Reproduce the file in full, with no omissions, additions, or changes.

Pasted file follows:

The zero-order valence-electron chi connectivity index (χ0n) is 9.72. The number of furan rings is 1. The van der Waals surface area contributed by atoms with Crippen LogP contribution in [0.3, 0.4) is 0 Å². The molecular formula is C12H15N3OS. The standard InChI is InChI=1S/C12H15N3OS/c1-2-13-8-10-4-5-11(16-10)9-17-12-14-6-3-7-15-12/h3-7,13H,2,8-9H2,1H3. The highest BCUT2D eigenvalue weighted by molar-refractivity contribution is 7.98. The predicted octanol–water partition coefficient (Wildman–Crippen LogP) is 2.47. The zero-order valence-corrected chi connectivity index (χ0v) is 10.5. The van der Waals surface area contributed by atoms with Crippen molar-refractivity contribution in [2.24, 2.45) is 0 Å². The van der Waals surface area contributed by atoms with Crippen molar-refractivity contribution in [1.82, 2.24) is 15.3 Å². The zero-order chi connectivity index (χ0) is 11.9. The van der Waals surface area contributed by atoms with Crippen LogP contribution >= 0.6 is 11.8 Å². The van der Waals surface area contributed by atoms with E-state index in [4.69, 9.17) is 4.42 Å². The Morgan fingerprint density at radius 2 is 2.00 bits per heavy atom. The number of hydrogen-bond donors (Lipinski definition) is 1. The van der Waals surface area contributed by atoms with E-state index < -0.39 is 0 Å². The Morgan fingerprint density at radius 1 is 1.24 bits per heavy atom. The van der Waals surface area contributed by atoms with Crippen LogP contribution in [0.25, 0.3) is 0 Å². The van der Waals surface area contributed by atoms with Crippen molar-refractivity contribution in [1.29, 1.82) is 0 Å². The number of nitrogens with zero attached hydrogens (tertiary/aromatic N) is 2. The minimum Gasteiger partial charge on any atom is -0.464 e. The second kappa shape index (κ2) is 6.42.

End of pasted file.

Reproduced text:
The zero-order valence-electron chi connectivity index (χ0n) is 9.72. The number of furan rings is 1. The van der Waals surface area contributed by atoms with Crippen LogP contribution in [0.3, 0.4) is 0 Å². The molecular formula is C12H15N3OS. The standard InChI is InChI=1S/C12H15N3OS/c1-2-13-8-10-4-5-11(16-10)9-17-12-14-6-3-7-15-12/h3-7,13H,2,8-9H2,1H3. The highest BCUT2D eigenvalue weighted by molar-refractivity contribution is 7.98. The predicted octanol–water partition coefficient (Wildman–Crippen LogP) is 2.47. The zero-order valence-corrected chi connectivity index (χ0v) is 10.5. The van der Waals surface area contributed by atoms with Crippen molar-refractivity contribution in [2.24, 2.45) is 0 Å². The van der Waals surface area contributed by atoms with Crippen molar-refractivity contribution in [1.82, 2.24) is 15.3 Å². The zero-order chi connectivity index (χ0) is 11.9. The van der Waals surface area contributed by atoms with Crippen LogP contribution >= 0.6 is 11.8 Å². The van der Waals surface area contributed by atoms with E-state index in [4.69, 9.17) is 4.42 Å². The Morgan fingerprint density at radius 2 is 2.00 bits per heavy atom. The number of hydrogen-bond donors (Lipinski definition) is 1. The van der Waals surface area contributed by atoms with E-state index < -0.39 is 0 Å². The Morgan fingerprint density at radius 1 is 1.24 bits per heavy atom. The van der Waals surface area contributed by atoms with Crippen LogP contribution in [0.25, 0.3) is 0 Å². The van der Waals surface area contributed by atoms with Crippen molar-refractivity contribution in [1.29, 1.82) is 0 Å². The number of nitrogens with zero attached hydrogens (tertiary/aromatic N) is 2. The minimum Gasteiger partial charge on any atom is -0.464 e. The second kappa shape index (κ2) is 6.42.